By Blog Editor Susan Wells
As you know, all of us at The Spangler Labs enjoy a good liquid density column. Our 9-Layer Density Tower is shared across the internet. It is one of our most popular Pinterest experiment pins. We are always looking for new combinations of liquids to stack (we have a lot of free time).
One popular density column found around the internet is a summer drink recipe perfect for the 4th of July. There are many alcoholic versions of the density drink, but we are going to focus on kid-friendly recipes.
This red, white and blue drink recipe uses a little science to delicately stack different drinks on top of each other. Your guests will think it’s magic, you will know it’s really science at work.
The different colored drinks are stacked by sugar density. The heaviest, or most sugary drink goes on the bottom, followed by the next sugary and ending with the least sugary. When choosing red, white and blue drinks, look at the sugar content per serving. Many bottles use an 8-ounce serving, while others use a 12-ounce serving. The bigger the difference between sugar contents, the better. A drink with 18 grams of sugar stacked on a drink with 21 grams may mix more than 18 grams of sugar on top of 40 grams of sugar. There are a lot of calorie or sugar-free drinks available. These are best for the top liquid.
Types of Drinks Used and Sugar Content
- Berry Blue Propel Zero – 0g
- Black Raspberry Red Glaceau Fruit Water Sparkling zero calorie – 0g
- Cool Blue Gatorade - 21g per 12oz serving
- Fruit Punch Gatorade – 21g per 12oz serving
- Pina Colada SoBe – 25g per 8oz serving
- Berry Lemonade Blue Jones Soda – 41g per 12oz serving
- Fruit Punch Welch’s Chillers – 30g per 8oz serving
- Squirt Soda – 38g per 12oz serving
Step by Step for Stacking
- Refrigerate the drinks before starting so the ice doesn’t melt as you pour.
- Fill glass with ice to the top.
- Pour the heaviest or highest sugar content drink first.
- Slowly and carefully pour the next highest sugar content drink. Pour or drizzle it into the ice or along the side of the glass to reduce splashing and mixing.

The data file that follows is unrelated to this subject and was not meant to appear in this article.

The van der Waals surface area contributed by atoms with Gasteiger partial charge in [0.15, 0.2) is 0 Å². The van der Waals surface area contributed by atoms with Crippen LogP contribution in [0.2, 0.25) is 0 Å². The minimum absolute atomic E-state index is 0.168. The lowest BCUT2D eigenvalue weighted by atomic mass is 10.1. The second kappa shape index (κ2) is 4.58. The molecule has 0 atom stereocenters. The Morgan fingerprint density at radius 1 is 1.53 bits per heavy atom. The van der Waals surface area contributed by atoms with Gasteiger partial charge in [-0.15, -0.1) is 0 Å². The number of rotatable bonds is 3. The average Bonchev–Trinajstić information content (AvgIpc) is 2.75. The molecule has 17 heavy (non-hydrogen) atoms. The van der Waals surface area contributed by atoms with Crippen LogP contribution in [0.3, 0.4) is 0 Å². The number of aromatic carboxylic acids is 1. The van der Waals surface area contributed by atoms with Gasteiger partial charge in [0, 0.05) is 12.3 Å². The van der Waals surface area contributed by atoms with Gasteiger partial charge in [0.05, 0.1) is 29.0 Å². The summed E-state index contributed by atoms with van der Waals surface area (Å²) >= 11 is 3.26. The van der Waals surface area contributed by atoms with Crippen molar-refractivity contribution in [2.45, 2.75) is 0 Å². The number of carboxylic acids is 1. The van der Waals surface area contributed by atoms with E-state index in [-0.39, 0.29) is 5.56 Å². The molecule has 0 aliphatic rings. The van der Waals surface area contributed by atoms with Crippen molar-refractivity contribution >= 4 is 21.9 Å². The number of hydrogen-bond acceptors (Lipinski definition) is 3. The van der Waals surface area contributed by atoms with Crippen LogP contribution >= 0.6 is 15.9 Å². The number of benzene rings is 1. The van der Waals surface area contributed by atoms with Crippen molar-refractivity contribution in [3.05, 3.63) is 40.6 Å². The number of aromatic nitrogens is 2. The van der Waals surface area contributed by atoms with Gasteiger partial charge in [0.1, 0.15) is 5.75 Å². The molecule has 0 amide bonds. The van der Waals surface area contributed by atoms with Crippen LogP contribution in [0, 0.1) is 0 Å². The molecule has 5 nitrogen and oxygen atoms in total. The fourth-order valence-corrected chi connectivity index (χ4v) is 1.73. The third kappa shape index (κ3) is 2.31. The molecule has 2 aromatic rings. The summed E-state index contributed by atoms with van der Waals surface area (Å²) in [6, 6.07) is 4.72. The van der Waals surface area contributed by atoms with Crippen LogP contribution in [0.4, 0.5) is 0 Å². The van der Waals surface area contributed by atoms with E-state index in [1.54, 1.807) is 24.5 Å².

- Pour the lightest or lowest sugar content drink on top.
Take your kids with you to the grocery store and compare sugar contents in different drinks. Ask a few questions while you are there.
- Why are the 0 grams of sugar drinks also calorie free?
- How many sugar packets equal the grams of sugar in each drink?
- Why are drinks with 0 grams of sugar still sweet?
- Why does the sugar content give the drinks different densities?
- Are drinks with 0 grams of sugar healthier or better for you?
It’s Not Science, But…
- We’ve seen a few blog posts that dress up their drinks with star ice cubes or Pop Rocks around the glass rim.
- You can also place red, white and blue food-safe sparklers or other umbrella decorations on top of the drink.
How Does This Work?
The same amount of two different liquids will have different weights because they have different masses. The liquids that weigh more (have a higher density) will sink below the liquids that weigh less (have a lower density).
Density is basically how much “stuff” is smashed into a particular area… or a comparison between an object’s mass and volume. Remember the all-important equation: Density = Mass divided by Volume. Based on this equation, if the weight (or mass) of something increases but the volume stays the same, the density has to go up. Likewise, if the mass decreases but the volume stays the same, the density has to go down. Lighter liquids (like the 0 grams of sugar drinks) are less dense than heavy liquids (like fruit punch or soda) and so float on top of the more dense layers.